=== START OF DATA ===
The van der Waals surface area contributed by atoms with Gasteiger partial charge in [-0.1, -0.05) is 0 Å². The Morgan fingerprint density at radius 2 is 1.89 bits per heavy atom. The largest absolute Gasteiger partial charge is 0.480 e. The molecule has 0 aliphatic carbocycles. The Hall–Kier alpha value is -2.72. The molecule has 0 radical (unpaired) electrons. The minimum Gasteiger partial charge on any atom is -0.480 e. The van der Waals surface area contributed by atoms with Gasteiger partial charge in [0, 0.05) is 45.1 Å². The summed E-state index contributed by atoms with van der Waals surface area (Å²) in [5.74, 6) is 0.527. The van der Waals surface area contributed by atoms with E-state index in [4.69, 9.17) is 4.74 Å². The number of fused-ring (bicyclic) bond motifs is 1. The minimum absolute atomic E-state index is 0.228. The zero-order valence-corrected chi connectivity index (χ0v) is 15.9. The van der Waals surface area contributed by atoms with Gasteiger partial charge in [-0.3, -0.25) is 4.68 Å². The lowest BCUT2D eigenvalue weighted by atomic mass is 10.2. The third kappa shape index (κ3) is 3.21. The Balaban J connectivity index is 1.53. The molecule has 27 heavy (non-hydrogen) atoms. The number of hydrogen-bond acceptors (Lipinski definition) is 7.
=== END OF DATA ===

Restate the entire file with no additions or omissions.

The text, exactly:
The van der Waals surface area contributed by atoms with Gasteiger partial charge in [-0.1, -0.05) is 0 Å². The Morgan fingerprint density at radius 2 is 1.89 bits per heavy atom. The largest absolute Gasteiger partial charge is 0.480 e. The molecule has 0 aliphatic carbocycles. The Hall–Kier alpha value is -2.72. The molecule has 0 radical (unpaired) electrons. The minimum Gasteiger partial charge on any atom is -0.480 e. The van der Waals surface area contributed by atoms with Gasteiger partial charge in [0, 0.05) is 45.1 Å². The summed E-state index contributed by atoms with van der Waals surface area (Å²) in [5.74, 6) is 0.527. The van der Waals surface area contributed by atoms with E-state index in [4.69, 9.17) is 4.74 Å². The number of fused-ring (bicyclic) bond motifs is 1. The minimum absolute atomic E-state index is 0.228. The zero-order valence-corrected chi connectivity index (χ0v) is 15.9. The van der Waals surface area contributed by atoms with Gasteiger partial charge in [-0.3, -0.25) is 4.68 Å². The lowest BCUT2D eigenvalue weighted by atomic mass is 10.2. The third kappa shape index (κ3) is 3.21. The Balaban J connectivity index is 1.53. The molecule has 27 heavy (non-hydrogen) atoms. The number of hydrogen-bond acceptors (Lipinski definition) is 7.